Daniel Brogan ’18
Graduate degree: M.A. in Education Policy & Leadership, University of Minnesota
What do you do know?
I am a transitional program coordinator at Northeast Kingdom Youth Services, where I partner with homeless and at-risk youth in the NEK. In this role, I work closely with individuals to co-develop pathways to stable housing, and goal attainment. I would describe this role as a bridge, as this is a bridge for youth to become meaningfully connected to the community, and it is also a service where I can meet these individuals where they are at and challenge their growth and goals. This is a role that is really about demonstrating care, and honoring the journeys that these youth want to embark on.
How did your academic experience at Saint Michael’s College help prepare you for your career?
A key lesson that I learned at St. Mike’s was when I was a part of a MOVE service trip to Buffalo. I learned the importance and the value of what serving a community should be. Service is about working with people authentically and maintaining relationships that honor their lives and perspectives. I would also say that within the education department through our experiential learning opportunities, I understood that education should be about how we work with youth, and not for youth. Validating their perspectives and agency is something that was celebrated and that aspect of student voice is pivotal towards the educational experience. In particular, I remember Professor Bedell telling us that we as educators working with students can either, “live up to their expectations, or live down to their expectations.”
What is your favorite memory or class from your time studying at St. Mike’s?
One of my favorite memories was that in our Canadian Politics course, we got to travel to Ottawa and meet with members of parliament from the Liberal, Conservative, NDP, and Bloc Quebecois parties. It was a time where our class really got to bond and experience what we had been learning in class. Having Professor Ayres give us a tour of Ottawa was such an exciting experience that I will never forget.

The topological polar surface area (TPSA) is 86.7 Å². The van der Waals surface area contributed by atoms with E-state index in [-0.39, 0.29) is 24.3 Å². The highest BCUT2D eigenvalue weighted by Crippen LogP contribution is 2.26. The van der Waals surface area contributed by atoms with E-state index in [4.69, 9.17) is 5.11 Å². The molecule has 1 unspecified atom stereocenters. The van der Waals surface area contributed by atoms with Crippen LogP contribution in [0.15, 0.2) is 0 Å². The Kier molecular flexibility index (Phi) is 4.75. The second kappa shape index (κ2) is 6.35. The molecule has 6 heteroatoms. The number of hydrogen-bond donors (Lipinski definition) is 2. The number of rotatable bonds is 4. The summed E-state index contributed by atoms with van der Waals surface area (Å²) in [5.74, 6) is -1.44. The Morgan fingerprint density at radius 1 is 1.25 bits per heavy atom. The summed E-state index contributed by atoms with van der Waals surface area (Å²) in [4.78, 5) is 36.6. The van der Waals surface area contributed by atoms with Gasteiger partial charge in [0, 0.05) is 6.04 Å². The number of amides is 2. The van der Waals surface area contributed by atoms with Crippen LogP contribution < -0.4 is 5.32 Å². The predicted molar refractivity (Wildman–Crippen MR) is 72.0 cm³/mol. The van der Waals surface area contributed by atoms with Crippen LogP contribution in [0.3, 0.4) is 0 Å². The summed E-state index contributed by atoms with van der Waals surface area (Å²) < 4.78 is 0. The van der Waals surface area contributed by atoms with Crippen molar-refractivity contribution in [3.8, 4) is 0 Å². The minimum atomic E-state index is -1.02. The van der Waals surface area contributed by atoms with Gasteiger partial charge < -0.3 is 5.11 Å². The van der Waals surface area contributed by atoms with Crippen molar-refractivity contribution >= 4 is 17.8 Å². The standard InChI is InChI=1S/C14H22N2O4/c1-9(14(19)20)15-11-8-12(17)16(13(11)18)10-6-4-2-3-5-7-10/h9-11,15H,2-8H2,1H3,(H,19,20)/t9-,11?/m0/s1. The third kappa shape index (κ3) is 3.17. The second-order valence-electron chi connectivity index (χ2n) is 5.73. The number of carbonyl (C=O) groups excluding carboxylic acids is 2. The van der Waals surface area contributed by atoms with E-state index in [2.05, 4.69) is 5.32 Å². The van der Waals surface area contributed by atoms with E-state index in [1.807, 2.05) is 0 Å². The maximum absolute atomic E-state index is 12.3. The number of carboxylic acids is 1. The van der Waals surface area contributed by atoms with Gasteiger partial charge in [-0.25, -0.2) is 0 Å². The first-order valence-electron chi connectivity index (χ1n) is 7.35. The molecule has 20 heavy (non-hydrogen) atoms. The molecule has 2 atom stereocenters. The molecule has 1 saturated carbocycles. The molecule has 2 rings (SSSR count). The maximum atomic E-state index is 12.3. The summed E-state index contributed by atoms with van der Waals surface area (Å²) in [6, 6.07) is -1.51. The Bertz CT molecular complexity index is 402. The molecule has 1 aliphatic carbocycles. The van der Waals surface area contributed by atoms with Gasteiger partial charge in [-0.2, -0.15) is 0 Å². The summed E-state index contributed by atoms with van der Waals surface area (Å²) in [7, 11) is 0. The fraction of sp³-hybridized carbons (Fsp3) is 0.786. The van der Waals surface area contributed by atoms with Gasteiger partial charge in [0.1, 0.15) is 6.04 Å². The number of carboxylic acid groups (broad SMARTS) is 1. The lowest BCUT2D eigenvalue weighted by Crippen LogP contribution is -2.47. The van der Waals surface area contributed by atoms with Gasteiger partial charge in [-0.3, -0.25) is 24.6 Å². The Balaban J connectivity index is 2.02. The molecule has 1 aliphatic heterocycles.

Are you in a graduate program? How did St. Mike’s help you prepare?
This year, I completed my M.A. in Education Policy & Leadership from the University of Minnesota, and my thesis was a critical discourse analysis between student and non-student researchers and their different understandings of what student voice is in the U.S. I found that students have virtually been excluded from the defining and rules of what student voice is. I am planning on getting a PhD in education policy. Without the support of Professors Siplon, Nagle and Doyle, I would not have had the research skills necessary to enter grad school, and I am incredibly grateful for them challenging my growth as a learner.
How have you translated your volunteer experience at Saint Michael’s into giving back to your community after graduation?
After graduation, I served in AmeriCorps in the Twin Cities as a student success specialist for first-generation, income-eligible students. I served in this role for two years, as I appreciate the importance and value of working with a population for an extended period of time. I really believe it’s important that service is about building and connecting with a community long term.
Do you have any advice for incoming or current students?
I say this as a first-generation student, to take advantage of the career services and the time with your advisors. It may feel intimidating to go to these centers on campus, because you may come in feeling disconnected from the experiences and backgrounds of other students, but the staff and faculty at St. Mike’s truly care about making your learning journey a meaningful experience for you. These services can only further enrich your experience and prepare you for life after college.